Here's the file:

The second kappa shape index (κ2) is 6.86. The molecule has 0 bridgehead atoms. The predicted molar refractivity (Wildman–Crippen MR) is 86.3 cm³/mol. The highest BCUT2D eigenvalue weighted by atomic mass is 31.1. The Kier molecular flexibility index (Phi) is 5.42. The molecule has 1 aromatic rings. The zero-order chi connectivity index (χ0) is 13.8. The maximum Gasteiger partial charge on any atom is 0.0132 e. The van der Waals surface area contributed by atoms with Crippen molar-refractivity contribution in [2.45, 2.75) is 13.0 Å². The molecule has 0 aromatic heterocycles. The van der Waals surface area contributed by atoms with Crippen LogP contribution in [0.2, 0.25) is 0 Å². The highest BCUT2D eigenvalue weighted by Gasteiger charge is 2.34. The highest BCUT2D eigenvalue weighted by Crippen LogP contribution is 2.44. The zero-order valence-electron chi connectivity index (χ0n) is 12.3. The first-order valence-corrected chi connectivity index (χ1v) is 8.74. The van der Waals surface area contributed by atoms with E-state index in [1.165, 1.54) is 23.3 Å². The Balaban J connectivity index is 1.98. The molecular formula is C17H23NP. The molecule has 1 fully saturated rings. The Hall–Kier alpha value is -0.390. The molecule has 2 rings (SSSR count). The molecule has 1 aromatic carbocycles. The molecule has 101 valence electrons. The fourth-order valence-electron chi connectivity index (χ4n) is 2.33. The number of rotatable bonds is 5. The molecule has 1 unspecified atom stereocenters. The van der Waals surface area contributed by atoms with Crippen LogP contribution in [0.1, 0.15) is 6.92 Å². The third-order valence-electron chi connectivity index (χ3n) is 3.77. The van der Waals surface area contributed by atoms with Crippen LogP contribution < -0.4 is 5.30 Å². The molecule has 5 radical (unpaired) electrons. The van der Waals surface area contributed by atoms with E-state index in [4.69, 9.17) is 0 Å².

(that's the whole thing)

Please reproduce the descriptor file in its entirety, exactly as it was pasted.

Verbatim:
The second kappa shape index (κ2) is 6.86. The molecule has 0 bridgehead atoms. The predicted molar refractivity (Wildman–Crippen MR) is 86.3 cm³/mol. The highest BCUT2D eigenvalue weighted by atomic mass is 31.1. The Kier molecular flexibility index (Phi) is 5.42. The molecule has 1 aromatic rings. The zero-order chi connectivity index (χ0) is 13.8. The maximum Gasteiger partial charge on any atom is 0.0132 e. The van der Waals surface area contributed by atoms with Crippen molar-refractivity contribution in [2.45, 2.75) is 13.0 Å². The molecule has 0 aromatic heterocycles. The van der Waals surface area contributed by atoms with Crippen LogP contribution in [0.2, 0.25) is 0 Å². The highest BCUT2D eigenvalue weighted by Gasteiger charge is 2.34. The highest BCUT2D eigenvalue weighted by Crippen LogP contribution is 2.44. The zero-order valence-electron chi connectivity index (χ0n) is 12.3. The first-order valence-corrected chi connectivity index (χ1v) is 8.74. The van der Waals surface area contributed by atoms with E-state index in [1.165, 1.54) is 23.3 Å². The Balaban J connectivity index is 1.98. The molecular formula is C17H23NP. The molecule has 1 fully saturated rings. The Hall–Kier alpha value is -0.390. The molecule has 2 rings (SSSR count). The molecule has 1 aromatic carbocycles. The molecule has 101 valence electrons. The fourth-order valence-electron chi connectivity index (χ4n) is 2.33. The number of rotatable bonds is 5. The molecule has 1 unspecified atom stereocenters. The van der Waals surface area contributed by atoms with Crippen LogP contribution in [0.1, 0.15) is 6.92 Å². The third-order valence-electron chi connectivity index (χ3n) is 3.77. The van der Waals surface area contributed by atoms with Crippen LogP contribution < -0.4 is 5.30 Å². The molecule has 5 radical (unpaired) electrons. The van der Waals surface area contributed by atoms with E-state index in [4.69, 9.17) is 0 Å².